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2. Make three sentences about the other results of the tornado, using result in, result from and as a result of.

3. Rewrite the following sentences using the expressions in brackets.

1. In New York in 1988 the temperature stayed above 32°C for 32 days, and the murder rate soared by 75 per cent.

A heatwave in New York ... (result in)

2. When the Fohn wind blows in Geneva, traffic accidents rise by 50 per cent.

There is ... (as a result of)

3. During the severe winter of 1962-63, economic activity in the UK dropped by about seven per cent.

(result from)

4. It has been estimated that by 2030, sea levels will rise 18cm with global warming.

(cause)

5. Following recent coastal flooding, insurance companies may increase premiums for homes and businesses.

(lead to)

6. Floods worldwide cost about $16 billion a year in damage.

(result from)

7. By 2030, warmer winters could melt the snow at many ski resorts around the world.

(cause)

8. Changes in atmospheric pressure can make swollen joints more painful for arthritis sufferers.

(as a result of)

/from “Focus on IELTS”, Sue O’Connell/

4. Linking words and phrases

Read the following text and look at the example sentences.

1) because, as, since: show the reason or cause of something, They come before a clause:

link word clause

We stayed at home because/as/since it was raining

  • Because emphasises the reason more strongly; as and since assume that the reason is obvious:

I’ll do it because I want to, not because you asked me to.

As/since everyone is here, we can begin. (=It is obvious)

  • We use only because when we answer with a clause on its own:

Why are you late?’ ‘Because I missed the bus.’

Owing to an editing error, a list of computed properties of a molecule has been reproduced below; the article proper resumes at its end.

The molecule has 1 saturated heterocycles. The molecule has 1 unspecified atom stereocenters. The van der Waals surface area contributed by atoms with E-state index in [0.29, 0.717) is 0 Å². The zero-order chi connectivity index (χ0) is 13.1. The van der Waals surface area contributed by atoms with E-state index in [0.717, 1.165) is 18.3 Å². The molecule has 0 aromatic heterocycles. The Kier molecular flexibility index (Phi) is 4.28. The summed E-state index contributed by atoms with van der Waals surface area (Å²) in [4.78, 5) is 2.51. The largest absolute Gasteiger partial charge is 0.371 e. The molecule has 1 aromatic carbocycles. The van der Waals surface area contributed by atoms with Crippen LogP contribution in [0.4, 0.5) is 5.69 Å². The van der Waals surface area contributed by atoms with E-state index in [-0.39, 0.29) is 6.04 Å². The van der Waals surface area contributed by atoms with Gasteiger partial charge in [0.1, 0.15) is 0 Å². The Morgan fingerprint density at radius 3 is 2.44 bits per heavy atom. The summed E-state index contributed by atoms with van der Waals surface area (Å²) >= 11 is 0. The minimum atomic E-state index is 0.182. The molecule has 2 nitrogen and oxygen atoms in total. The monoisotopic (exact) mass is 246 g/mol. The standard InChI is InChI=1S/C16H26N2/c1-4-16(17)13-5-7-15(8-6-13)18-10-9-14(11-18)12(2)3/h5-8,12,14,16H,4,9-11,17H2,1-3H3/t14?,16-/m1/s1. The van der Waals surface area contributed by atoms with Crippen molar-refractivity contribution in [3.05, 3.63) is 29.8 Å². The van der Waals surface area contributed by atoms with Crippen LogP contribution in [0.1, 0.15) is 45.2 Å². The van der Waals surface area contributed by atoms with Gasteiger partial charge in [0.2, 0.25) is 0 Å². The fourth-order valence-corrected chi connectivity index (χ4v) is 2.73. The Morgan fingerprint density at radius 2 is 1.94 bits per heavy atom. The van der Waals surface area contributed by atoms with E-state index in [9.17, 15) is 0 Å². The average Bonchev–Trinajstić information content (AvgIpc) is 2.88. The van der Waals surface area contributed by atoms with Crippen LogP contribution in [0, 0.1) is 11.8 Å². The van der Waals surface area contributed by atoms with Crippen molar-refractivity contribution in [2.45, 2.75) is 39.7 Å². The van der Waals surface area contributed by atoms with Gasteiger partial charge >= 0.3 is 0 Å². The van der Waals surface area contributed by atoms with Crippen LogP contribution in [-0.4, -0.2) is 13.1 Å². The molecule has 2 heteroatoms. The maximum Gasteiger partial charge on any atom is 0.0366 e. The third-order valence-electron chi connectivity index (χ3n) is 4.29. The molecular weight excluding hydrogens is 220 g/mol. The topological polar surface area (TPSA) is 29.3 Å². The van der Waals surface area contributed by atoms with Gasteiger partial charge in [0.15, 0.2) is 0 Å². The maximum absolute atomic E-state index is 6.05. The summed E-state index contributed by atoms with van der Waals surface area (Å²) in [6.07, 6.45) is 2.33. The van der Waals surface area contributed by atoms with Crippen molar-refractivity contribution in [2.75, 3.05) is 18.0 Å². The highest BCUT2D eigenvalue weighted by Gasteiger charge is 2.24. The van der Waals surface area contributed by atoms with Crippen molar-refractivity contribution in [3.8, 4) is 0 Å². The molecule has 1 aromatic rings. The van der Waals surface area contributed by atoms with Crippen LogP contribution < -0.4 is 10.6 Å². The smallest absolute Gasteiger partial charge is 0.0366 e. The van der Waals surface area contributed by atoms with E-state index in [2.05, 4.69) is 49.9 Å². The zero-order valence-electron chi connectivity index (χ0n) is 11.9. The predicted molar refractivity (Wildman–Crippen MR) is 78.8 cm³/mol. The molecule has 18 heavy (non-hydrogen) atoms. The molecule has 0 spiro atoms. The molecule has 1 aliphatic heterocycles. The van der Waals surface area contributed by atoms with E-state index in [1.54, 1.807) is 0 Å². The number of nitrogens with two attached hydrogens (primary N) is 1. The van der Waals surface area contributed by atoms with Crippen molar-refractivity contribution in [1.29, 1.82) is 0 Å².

2) because of, owing to, due to, on account of, etc: show the reason or cause of something but they come before a noun (phrase), not a clause:

link word noun (phrase)

We stayed at home because of/owing to/due to/on account of/ as a result of/thanks to the rain.

  • Because of is much more often used than the others.

  • Owing to - more formal than because of (note: Owing to cannot come after the verb be):

Owing to the lack of money, the project will not continue next year.

  • Due to - often comes after the verb be (note: Owing to cannot come after the verb be):

The accident was due to human error.

The accident was owing to human error.

  • On account of - often means ‘because of a problem or difficulty’:

He can’t run very fast on account of his asthma.

  • As a result of – often means ‘because of something that has already happened’:

As a result of the pilot’s strike, all flights have had to be cancelled.

  • We use thanks to to say that something, usually good, has happened:

Thanks to Ron and his car, we’ve managed to get all the deliveries done on time.

3) in order to, so as to are used before a verb which expresses the purpose of an action.

She went on a diet in order to lose weight.

She went on a diet so as to lose weight.

She went on a diet in order not to be fat.

She went on a diet not to be fat. (note: we cannot use not to on its own)

4) in order that and so (that) are used before a clause expressing purpose. The clause contains a modal verb.

link words clause with modal verb

We’re leaving now so/so that/in order that we can arrive early.

5) consequently, as a result, because of that express the result of an action mentioned earlier. When we use them at the beginning of a sentence, they are followed by a comma:

We talked until the early hours of the morning. Consequently/As a result/ Because of that, I overslept.

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